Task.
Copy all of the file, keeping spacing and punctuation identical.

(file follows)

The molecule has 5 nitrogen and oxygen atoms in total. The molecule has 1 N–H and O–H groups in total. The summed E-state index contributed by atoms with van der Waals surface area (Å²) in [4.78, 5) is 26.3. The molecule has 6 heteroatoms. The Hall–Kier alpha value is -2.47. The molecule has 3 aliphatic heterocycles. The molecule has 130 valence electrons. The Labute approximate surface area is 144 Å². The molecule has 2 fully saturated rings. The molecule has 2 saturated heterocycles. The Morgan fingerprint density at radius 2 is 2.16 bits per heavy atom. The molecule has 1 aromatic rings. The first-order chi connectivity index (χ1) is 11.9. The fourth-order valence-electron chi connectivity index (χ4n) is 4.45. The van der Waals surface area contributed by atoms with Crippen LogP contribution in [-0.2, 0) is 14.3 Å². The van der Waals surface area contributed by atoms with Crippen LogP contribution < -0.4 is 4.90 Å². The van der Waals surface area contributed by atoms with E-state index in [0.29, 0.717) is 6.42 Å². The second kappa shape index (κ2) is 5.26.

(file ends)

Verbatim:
The molecule has 5 nitrogen and oxygen atoms in total. The molecule has 1 N–H and O–H groups in total. The summed E-state index contributed by atoms with van der Waals surface area (Å²) in [4.78, 5) is 26.3. The molecule has 6 heteroatoms. The Hall–Kier alpha value is -2.47. The molecule has 3 aliphatic heterocycles. The molecule has 130 valence electrons. The Labute approximate surface area is 144 Å². The molecule has 2 fully saturated rings. The molecule has 2 saturated heterocycles. The Morgan fingerprint density at radius 2 is 2.16 bits per heavy atom. The molecule has 1 aromatic rings. The first-order chi connectivity index (χ1) is 11.9. The fourth-order valence-electron chi connectivity index (χ4n) is 4.45. The van der Waals surface area contributed by atoms with Crippen LogP contribution in [-0.2, 0) is 14.3 Å². The van der Waals surface area contributed by atoms with Crippen LogP contribution < -0.4 is 4.90 Å². The van der Waals surface area contributed by atoms with E-state index in [0.29, 0.717) is 6.42 Å². The second kappa shape index (κ2) is 5.26.